Does Macbeth ever turn back to rational behaviour?

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robertwilliam eNotes educator| Certified Educator

I think Macbeth's behaviour is all rational to begin with, as long as you step past the bit where he believes the prophecies of the witches (who, he knows and we know, can't really be trusted as rational guides in the first place).

He learns that he is to be king, and so kills the reigning monarch - and becomes king. Then, to prevent the next prophecy coming true (that Banquo's issue will be kings) he tries to kill Banquo and his heir too (he kills Banquo, but not Fleance). And lastly, to strip Macduff of heirs (and a claim to the throne) and also to punish him, he kills off Macduff's wife and family.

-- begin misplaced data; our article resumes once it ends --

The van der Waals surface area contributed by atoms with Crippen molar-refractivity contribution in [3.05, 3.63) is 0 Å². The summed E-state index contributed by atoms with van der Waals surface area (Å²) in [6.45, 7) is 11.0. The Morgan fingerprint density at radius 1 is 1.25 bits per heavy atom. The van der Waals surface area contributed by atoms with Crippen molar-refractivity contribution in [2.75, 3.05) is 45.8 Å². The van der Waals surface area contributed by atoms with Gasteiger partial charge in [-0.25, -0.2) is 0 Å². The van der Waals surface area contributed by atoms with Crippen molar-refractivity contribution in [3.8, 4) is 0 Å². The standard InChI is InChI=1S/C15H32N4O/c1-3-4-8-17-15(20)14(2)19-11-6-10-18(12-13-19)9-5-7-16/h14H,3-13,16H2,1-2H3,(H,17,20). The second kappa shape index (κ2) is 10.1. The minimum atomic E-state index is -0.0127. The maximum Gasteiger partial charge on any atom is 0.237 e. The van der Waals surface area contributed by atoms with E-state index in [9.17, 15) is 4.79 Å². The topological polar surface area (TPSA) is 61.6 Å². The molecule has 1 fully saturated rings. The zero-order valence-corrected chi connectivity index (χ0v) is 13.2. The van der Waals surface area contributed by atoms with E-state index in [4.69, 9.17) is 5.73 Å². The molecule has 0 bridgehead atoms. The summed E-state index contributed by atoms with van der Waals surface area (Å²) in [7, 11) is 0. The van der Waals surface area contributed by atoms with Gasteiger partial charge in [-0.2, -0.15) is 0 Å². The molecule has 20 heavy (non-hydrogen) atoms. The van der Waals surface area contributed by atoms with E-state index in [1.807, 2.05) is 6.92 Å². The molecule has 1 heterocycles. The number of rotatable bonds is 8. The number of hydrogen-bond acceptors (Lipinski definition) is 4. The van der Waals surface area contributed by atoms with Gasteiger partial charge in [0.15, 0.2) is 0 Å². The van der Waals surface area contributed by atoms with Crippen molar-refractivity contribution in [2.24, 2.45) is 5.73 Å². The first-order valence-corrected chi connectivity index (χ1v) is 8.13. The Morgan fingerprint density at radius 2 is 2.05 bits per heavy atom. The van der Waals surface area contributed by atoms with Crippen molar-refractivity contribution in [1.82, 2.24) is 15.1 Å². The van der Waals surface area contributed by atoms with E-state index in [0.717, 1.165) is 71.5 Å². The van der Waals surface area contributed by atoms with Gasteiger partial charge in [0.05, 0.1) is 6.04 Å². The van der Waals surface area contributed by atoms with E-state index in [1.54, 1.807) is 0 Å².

What's irrational is the appearing visions of Banquo's ghost, daggers which wave him toward Duncan and the witches' apparitions. But then again, is this Macbeth being irrational and mad? Is Banquo's ghost any less believable than the witches: and, after all, Banquo can see the witches perfectly clearly in the first scene. Perhaps it isn't simply in Macbeth's head.

In the end, Lady Macbeth turns irrational - mad. Macbeth, in that most painful of sanities, is profoundly aware of what he has done and what he has missed out on: love, troops of friends, honour... and so on. She goes mad. He stays painfully rational: even when, at the last, he decides he has no other option but to fight.